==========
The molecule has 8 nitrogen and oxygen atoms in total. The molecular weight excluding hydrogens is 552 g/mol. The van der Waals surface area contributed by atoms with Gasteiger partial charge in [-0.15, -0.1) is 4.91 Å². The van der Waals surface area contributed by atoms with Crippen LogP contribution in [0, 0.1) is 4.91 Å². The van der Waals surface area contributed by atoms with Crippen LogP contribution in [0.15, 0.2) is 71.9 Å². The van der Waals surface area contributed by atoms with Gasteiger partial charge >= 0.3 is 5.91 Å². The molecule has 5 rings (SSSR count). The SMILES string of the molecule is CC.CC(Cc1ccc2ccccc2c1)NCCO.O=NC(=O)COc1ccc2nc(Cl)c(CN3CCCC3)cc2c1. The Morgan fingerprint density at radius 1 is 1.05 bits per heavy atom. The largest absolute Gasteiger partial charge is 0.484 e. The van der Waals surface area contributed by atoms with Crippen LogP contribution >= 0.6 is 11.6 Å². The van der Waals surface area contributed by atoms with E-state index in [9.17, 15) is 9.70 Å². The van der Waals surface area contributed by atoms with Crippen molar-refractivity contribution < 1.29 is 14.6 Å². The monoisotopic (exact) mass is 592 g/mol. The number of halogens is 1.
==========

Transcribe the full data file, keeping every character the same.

The molecule has 8 nitrogen and oxygen atoms in total. The molecular weight excluding hydrogens is 552 g/mol. The van der Waals surface area contributed by atoms with Gasteiger partial charge in [-0.15, -0.1) is 4.91 Å². The van der Waals surface area contributed by atoms with Crippen LogP contribution in [0, 0.1) is 4.91 Å². The van der Waals surface area contributed by atoms with Crippen LogP contribution in [0.15, 0.2) is 71.9 Å². The van der Waals surface area contributed by atoms with Gasteiger partial charge >= 0.3 is 5.91 Å². The molecule has 5 rings (SSSR count). The SMILES string of the molecule is CC.CC(Cc1ccc2ccccc2c1)NCCO.O=NC(=O)COc1ccc2nc(Cl)c(CN3CCCC3)cc2c1. The Morgan fingerprint density at radius 1 is 1.05 bits per heavy atom. The largest absolute Gasteiger partial charge is 0.484 e. The van der Waals surface area contributed by atoms with Crippen LogP contribution >= 0.6 is 11.6 Å². The van der Waals surface area contributed by atoms with E-state index in [9.17, 15) is 9.70 Å². The van der Waals surface area contributed by atoms with Crippen molar-refractivity contribution < 1.29 is 14.6 Å². The monoisotopic (exact) mass is 592 g/mol. The number of halogens is 1.